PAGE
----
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California lawmaker hopes to win one more for farmworkers

A bill by state Sen. Dean Florez would grant standard overtime pay to laborers in the fields. Growers say it could lead to cuts in hours. The United Farm Workers union isn't taking sides this time.

June 03, 2010|By Marc Lifsher, Los Angeles Times

Reporting from Shafter, Calif. — Three decades ago, Dean Florez landed the perfect summer job in this sun-baked, Kern County farm town: filling burlap sacks with 50 pounds of potatoes, then sewing them shut with a steel needle and three loops of twine.


FOR THE RECORD:
Farmworkers and overtime: A June 3 article in Section A about a bill to extend standard overtime benefits to farmworkers said that the state instituted overtime pay for farmworkers after 10 hours in a day in 2001. The first 10-hour-overtime order was made in 1976. —

It may not sound glamorous, but it was better than his previous job hauling irrigation pipe around rose and vegetable fields for 10 and 12 hours a day in triple-digit heat. Plus, the teenage Florez got to work under a roof, eat lunch in a refrigerated rail car and put in for overtime on long days.

"Sometimes we'd get five or six hours of overtime in a week. It was really good money," Florez, 47, recalled. "Working in the potato packing house was a step up, at least in this town."

Packing house workers, unlike field hands, were classified by the state as non-agricultural hourly employees and thus were eligible for overtime.

Florez went on to UCLA, Harvard Business School and the California Legislature, where he is now Senate majority leader.

Unable to seek reelection because of term limits, Florez (D-Shafter) is hoping to see one more bill signed into law before he leaves the Legislature: a measure that would extend the overtime benefits he enjoyed as a potato packer to hundreds of thousands of California farmworkers.

"It's a priority for me and is my last bill to help farmworkers," said Florez, whose father and grandparents picked crops. "Before I leave I want to attempt to have an argument about farmworkers and what they are paid."

His bill, SB 1121, would eliminate a 69-year-old exemption in labor laws that denies farmworkers the same overtime pay that other hourly workers earn. It is scheduled for a vote on the Senate floor this week, but it faces powerful opponents in the state's agribusiness lobby.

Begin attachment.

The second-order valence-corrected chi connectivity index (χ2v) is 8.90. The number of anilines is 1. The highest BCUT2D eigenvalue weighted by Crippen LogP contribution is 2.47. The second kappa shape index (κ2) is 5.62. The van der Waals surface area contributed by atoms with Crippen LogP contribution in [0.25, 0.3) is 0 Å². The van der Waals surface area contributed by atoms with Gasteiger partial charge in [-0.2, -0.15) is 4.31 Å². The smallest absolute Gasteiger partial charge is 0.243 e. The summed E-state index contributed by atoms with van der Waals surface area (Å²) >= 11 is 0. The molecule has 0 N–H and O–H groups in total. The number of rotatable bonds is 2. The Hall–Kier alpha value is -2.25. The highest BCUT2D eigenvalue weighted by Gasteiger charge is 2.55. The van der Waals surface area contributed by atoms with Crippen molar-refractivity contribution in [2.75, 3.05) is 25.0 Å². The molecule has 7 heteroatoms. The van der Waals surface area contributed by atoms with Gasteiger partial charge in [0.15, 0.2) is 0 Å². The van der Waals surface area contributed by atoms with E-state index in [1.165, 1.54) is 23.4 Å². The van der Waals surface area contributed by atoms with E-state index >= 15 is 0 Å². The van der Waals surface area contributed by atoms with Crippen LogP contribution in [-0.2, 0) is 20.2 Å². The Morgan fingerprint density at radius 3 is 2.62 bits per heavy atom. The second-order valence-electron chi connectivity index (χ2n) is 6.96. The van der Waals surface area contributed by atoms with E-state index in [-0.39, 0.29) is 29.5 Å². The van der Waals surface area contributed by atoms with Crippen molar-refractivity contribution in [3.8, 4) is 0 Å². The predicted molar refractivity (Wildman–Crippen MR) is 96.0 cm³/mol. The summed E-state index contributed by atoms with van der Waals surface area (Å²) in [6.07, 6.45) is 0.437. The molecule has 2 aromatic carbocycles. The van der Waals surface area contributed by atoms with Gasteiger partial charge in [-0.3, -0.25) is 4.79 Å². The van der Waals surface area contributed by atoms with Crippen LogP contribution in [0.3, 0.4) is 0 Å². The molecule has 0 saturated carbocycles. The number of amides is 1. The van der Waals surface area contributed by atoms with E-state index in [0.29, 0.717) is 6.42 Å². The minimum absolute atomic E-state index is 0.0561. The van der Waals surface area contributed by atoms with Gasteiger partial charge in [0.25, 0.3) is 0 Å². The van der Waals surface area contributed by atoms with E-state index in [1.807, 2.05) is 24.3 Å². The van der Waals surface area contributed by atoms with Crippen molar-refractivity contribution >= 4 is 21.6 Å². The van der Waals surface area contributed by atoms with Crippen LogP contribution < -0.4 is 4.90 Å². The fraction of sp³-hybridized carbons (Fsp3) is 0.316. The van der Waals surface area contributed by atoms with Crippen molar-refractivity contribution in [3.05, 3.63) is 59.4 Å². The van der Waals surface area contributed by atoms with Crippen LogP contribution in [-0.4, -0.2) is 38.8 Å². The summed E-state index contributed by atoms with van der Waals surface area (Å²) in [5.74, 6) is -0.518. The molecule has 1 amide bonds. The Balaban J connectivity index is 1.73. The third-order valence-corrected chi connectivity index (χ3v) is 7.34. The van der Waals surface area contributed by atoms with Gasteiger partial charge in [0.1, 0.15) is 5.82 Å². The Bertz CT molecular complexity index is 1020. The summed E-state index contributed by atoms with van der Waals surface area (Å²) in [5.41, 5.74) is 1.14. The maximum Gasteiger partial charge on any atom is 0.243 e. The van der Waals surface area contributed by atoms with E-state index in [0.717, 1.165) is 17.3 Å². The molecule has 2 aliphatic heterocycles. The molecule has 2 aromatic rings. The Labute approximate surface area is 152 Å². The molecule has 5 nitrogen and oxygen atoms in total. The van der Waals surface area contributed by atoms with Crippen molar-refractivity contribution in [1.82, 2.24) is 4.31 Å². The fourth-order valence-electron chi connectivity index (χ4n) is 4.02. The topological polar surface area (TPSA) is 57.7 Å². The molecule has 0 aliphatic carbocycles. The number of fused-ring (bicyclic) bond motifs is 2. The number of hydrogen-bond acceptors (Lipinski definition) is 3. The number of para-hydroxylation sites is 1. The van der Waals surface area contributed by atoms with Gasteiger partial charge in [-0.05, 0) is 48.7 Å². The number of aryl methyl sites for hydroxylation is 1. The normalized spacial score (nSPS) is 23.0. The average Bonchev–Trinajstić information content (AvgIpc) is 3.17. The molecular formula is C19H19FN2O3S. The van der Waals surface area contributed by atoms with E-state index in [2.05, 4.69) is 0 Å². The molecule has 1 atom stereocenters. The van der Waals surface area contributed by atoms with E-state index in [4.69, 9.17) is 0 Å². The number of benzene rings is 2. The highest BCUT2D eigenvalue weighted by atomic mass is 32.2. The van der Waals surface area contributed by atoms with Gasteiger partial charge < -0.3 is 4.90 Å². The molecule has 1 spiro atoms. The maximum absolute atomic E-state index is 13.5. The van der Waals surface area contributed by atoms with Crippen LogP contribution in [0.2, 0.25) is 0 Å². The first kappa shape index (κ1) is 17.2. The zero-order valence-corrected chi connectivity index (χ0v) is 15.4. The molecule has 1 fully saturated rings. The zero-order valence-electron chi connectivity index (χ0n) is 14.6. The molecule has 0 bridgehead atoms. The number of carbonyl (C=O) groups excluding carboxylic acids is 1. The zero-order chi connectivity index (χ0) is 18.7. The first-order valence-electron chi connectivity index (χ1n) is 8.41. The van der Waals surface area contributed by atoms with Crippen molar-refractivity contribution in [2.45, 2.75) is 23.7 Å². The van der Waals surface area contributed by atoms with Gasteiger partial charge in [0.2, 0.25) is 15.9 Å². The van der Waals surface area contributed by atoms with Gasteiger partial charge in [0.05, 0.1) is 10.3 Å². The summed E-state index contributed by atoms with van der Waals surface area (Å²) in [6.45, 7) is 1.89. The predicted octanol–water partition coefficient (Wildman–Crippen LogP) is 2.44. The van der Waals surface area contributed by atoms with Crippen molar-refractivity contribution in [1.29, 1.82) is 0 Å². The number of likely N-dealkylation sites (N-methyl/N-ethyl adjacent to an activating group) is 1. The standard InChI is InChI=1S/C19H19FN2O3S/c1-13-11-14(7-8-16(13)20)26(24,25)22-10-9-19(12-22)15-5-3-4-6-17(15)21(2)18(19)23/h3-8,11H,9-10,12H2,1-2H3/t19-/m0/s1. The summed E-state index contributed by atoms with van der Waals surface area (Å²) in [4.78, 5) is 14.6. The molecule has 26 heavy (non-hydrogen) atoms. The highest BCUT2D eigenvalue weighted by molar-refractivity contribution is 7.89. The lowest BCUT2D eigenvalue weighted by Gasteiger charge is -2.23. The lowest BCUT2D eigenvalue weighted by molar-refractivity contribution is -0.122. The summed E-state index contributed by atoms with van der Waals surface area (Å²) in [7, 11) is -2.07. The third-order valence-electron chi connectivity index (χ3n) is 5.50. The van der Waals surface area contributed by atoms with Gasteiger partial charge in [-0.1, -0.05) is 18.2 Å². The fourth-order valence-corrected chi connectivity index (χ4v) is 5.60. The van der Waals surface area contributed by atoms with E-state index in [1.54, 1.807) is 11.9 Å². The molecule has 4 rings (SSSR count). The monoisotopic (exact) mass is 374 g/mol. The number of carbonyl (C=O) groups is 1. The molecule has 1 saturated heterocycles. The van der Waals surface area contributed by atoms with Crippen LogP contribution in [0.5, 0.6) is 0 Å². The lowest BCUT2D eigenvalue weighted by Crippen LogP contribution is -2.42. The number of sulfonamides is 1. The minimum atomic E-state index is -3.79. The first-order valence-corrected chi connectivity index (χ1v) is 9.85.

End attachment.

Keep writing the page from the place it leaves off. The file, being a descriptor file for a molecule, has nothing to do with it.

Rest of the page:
What's more, his longtime ally — the United Farm Workers union — is staying on the sidelines for this one.

UFW spokeswoman Maria Machuca declined to say whether the union founded by Cesar Chavez even has a position on the Florez overtime bill. She did say that some farmworkers "fear that growers will reduce their hours if the general standard on overtime is applied to them."

People who have conferred with UFW leaders say the group is concentrating all its political firepower this year on a measure that would make it easier for it to win union organizing elections. Union leaders are fearful that the overtime bill could be a costly distraction, these people say.

Nevertheless, other farmworker union officials and Florez said they were puzzled by the UFW's stance.

"I have no idea why a labor organization would be against workers receiving an overtime benefit that's better than what they have now," said Pete Maturino, agricultural division director of Local 5 of the United Food and Commercial Workers International Union, which represents farmworkers in the Salinas Valley.

The Legislature exempted farmworkers from earning overtime pay in 1941. That prohibition was unchanged until 2001, when the state Industrial Welfare Commission voted to pay farmworkers overtime after 10 hours on the job in a single day and 60 hours in a week. Other hourly workers in the state get overtime after eight hours a day and 40 hours a week.

California farmers argue that the double standard is appropriate because of the unique nature of agricultural work.

"Wage laws in other industries and businesses cannot be equated with those in farming due to farming's unpredictability, seasonality of work and the dynamics of the weather and the harvest system," said a statement from a consortium of 28 agricultural groups, which includes the Alliance of Western Milk Producers and the Wine Institute, which is opposing SB 1121.

Farmers also complain that they already are hamstrung by too much government regulation, and that their profit margins could not survive what they estimate would be a 10% hike in labor costs under the bill.

Even with its 10-hour day, California is the only state in the nation that offers any overtime pay to farmworkers, growers point out. They contend that SB 1121 actually would harm farmworkers because employers would cut back on the number of hours any individual could work.

Farmworker advocates counter that 10 hours is too long a workday not to provide extra compensation when summer temperatures in the Central Valley often exceed 100 degrees.

"Guys working 10 hours are working a whole lot harder than guys working eight hours," said Don Villarejo, a Davis-based consultant on agricultural labor issues. "Such a long workday is not a very good idea."

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